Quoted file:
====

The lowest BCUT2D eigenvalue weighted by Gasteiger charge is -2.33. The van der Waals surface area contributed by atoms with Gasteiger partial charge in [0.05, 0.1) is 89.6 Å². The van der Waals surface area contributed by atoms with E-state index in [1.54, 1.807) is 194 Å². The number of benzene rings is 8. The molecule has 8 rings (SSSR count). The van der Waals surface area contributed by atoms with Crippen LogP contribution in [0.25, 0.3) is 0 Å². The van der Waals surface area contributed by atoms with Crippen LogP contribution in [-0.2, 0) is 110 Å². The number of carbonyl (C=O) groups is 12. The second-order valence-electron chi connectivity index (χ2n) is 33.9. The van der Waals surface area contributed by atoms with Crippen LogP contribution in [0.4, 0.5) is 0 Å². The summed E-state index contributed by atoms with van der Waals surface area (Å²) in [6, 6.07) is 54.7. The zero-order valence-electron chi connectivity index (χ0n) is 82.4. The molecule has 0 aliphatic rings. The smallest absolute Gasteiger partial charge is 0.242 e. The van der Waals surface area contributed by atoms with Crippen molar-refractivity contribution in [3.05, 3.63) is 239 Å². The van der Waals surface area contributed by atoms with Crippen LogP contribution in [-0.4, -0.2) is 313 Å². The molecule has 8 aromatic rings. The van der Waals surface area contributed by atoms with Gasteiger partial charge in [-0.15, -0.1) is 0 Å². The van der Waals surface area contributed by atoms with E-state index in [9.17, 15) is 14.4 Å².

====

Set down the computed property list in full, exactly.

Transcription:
The lowest BCUT2D eigenvalue weighted by Gasteiger charge is -2.33. The van der Waals surface area contributed by atoms with Gasteiger partial charge in [0.05, 0.1) is 89.6 Å². The van der Waals surface area contributed by atoms with E-state index in [1.54, 1.807) is 194 Å². The number of benzene rings is 8. The molecule has 8 rings (SSSR count). The van der Waals surface area contributed by atoms with Crippen LogP contribution in [0.25, 0.3) is 0 Å². The van der Waals surface area contributed by atoms with Crippen LogP contribution in [-0.2, 0) is 110 Å². The number of carbonyl (C=O) groups is 12. The second-order valence-electron chi connectivity index (χ2n) is 33.9. The van der Waals surface area contributed by atoms with Crippen LogP contribution in [0.4, 0.5) is 0 Å². The summed E-state index contributed by atoms with van der Waals surface area (Å²) in [6, 6.07) is 54.7. The zero-order valence-electron chi connectivity index (χ0n) is 82.4. The molecule has 0 aliphatic rings. The smallest absolute Gasteiger partial charge is 0.242 e. The van der Waals surface area contributed by atoms with Crippen molar-refractivity contribution in [3.05, 3.63) is 239 Å². The van der Waals surface area contributed by atoms with Crippen LogP contribution in [-0.4, -0.2) is 313 Å². The molecule has 8 aromatic rings. The van der Waals surface area contributed by atoms with Gasteiger partial charge in [-0.15, -0.1) is 0 Å². The van der Waals surface area contributed by atoms with E-state index in [9.17, 15) is 14.4 Å².